Fourteen years after receiving the official go-ahead, scientists began to assemble a machine in southern France on Tuesday (28 July) that will seek to prove whether nuclear fusion, the process which powers the Sun, can be a safe and viable energy source for Earth.
The groundbreaking multinational experiment, ITER, has seen components arrive in the tiny commune of Saint-Paul-les-Durance from all corners of the world in recent months.
The components must now be painstakingly put together to finish what is dubbed by ITER in promotional material as the “world’s largest puzzle”.
The experimental plant’s goal is to demonstrate that fusion power can be generated sustainably, and safely, on a commercial scale.
“Fusion provides clean, reliable energy without carbon emissions,” said a statement from the 35 ITER partners: China, the 27 members of the European Union, Britain, Switzerland, India, Japan, South Korea, Russia and the United States.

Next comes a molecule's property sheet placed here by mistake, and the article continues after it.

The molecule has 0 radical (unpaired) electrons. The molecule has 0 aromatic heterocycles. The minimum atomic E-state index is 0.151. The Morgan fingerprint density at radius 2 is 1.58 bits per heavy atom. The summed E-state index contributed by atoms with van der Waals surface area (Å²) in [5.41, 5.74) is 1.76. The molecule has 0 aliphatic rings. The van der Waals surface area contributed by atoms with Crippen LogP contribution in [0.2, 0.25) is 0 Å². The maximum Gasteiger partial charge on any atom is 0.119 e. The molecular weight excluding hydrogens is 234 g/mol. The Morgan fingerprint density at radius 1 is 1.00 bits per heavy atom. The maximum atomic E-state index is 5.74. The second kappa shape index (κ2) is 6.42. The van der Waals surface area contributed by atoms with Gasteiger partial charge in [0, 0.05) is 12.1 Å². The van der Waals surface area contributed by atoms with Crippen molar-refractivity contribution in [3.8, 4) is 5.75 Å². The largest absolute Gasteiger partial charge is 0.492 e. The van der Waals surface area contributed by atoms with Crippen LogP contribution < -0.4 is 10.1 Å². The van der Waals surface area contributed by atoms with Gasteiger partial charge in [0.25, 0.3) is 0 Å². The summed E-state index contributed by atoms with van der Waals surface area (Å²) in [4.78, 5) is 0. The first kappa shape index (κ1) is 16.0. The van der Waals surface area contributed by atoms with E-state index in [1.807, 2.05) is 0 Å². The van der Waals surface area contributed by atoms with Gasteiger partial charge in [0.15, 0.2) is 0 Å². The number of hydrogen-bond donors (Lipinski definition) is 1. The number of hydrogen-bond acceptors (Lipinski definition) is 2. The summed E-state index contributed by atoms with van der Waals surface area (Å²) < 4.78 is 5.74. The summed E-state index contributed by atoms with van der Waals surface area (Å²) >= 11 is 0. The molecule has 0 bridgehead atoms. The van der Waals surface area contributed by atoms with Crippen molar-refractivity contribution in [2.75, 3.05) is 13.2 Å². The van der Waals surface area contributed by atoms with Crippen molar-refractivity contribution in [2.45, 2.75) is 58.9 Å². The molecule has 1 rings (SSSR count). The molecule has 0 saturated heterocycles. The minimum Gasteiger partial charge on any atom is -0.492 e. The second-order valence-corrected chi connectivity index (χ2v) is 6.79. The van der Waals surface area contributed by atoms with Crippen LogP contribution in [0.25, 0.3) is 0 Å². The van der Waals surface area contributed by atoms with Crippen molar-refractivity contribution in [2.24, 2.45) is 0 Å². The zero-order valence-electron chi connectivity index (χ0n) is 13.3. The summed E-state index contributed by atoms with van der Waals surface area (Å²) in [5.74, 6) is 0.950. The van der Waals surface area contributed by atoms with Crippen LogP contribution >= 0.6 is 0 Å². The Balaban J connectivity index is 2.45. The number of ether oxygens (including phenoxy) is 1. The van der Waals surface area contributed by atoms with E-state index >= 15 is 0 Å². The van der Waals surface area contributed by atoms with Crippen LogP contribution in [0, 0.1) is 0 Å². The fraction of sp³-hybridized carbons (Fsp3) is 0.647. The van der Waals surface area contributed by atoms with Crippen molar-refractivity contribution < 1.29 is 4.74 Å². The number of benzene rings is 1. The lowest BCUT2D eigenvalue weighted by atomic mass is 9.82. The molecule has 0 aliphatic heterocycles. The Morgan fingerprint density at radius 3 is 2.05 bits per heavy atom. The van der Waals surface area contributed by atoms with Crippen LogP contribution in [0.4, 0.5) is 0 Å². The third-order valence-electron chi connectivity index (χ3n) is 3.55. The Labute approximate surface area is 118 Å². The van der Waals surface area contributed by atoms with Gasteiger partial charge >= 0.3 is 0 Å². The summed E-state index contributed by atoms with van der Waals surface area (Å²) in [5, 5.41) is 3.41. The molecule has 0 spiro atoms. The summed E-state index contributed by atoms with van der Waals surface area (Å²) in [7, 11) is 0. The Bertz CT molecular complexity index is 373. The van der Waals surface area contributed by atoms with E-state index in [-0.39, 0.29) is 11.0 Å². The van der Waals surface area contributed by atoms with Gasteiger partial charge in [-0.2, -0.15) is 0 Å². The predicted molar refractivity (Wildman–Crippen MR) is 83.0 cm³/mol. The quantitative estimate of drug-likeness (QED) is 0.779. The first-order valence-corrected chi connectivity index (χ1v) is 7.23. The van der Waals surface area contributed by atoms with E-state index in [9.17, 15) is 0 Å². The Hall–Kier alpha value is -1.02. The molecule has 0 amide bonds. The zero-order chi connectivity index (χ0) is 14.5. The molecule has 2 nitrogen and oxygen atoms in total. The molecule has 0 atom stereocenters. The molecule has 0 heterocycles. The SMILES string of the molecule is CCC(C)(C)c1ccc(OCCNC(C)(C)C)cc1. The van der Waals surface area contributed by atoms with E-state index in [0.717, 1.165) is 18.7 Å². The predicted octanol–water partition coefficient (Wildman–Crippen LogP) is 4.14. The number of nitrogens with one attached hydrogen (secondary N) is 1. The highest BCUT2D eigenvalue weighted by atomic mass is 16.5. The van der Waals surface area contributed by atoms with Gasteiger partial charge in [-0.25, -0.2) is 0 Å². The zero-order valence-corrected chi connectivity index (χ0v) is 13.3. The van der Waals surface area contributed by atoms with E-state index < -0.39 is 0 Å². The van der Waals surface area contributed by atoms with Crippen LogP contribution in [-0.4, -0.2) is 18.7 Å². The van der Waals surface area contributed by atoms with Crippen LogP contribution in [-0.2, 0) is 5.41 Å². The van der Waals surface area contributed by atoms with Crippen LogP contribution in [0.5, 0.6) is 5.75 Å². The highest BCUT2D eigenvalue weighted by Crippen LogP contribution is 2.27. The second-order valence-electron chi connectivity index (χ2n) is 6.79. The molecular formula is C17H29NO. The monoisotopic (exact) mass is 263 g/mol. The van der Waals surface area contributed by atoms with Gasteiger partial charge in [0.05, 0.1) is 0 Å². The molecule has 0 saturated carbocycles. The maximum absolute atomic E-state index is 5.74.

“Fusion is safe, with minute amounts of fuel and no physical possibility of a run-away accident with meltdown,” it added.
Furthermore, the fuel for fusion is found in seawater and lithium, abundant enough to supply humanity for millions of years.
“A pineapple-sized amount of this fuel is the equivalent of 10,000 tonnes of coal,” the statement said.
The ITER machine will be constructed from about a million components, and initial experiments are set to begin in December 2025.
The facility is meant to produce about 500 megawatts of thermal power, translating into about 200 megawatts of electric energy if operated continuously, or enough to power some 200,000 homes.
At a European Council summit last week, leaders agreed to continue funding ITER with €5 billion from the bloc’s long-term budget, although MEPs in early 2019 called for financing to run over €6 billion.